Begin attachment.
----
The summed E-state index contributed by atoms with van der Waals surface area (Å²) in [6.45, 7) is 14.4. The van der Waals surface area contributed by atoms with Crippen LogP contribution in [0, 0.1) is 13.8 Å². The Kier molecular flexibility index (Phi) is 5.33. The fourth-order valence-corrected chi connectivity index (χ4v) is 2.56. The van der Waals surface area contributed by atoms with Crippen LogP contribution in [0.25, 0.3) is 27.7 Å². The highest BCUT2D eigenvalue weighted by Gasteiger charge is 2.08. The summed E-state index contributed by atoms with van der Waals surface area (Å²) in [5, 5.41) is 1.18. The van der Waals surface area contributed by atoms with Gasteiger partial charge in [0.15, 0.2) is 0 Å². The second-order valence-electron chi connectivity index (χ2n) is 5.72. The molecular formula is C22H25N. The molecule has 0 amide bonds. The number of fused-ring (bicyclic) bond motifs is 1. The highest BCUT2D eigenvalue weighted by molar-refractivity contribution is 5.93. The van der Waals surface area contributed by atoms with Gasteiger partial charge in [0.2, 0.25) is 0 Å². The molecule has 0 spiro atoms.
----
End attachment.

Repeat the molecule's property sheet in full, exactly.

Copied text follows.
The summed E-state index contributed by atoms with van der Waals surface area (Å²) in [6.45, 7) is 14.4. The van der Waals surface area contributed by atoms with Crippen LogP contribution in [0, 0.1) is 13.8 Å². The Kier molecular flexibility index (Phi) is 5.33. The fourth-order valence-corrected chi connectivity index (χ4v) is 2.56. The van der Waals surface area contributed by atoms with Crippen LogP contribution in [0.25, 0.3) is 27.7 Å². The highest BCUT2D eigenvalue weighted by Gasteiger charge is 2.08. The summed E-state index contributed by atoms with van der Waals surface area (Å²) in [5, 5.41) is 1.18. The van der Waals surface area contributed by atoms with Gasteiger partial charge in [0.15, 0.2) is 0 Å². The second-order valence-electron chi connectivity index (χ2n) is 5.72. The molecular formula is C22H25N. The molecule has 0 amide bonds. The number of fused-ring (bicyclic) bond motifs is 1. The highest BCUT2D eigenvalue weighted by molar-refractivity contribution is 5.93. The van der Waals surface area contributed by atoms with Gasteiger partial charge in [0.2, 0.25) is 0 Å². The molecule has 0 spiro atoms.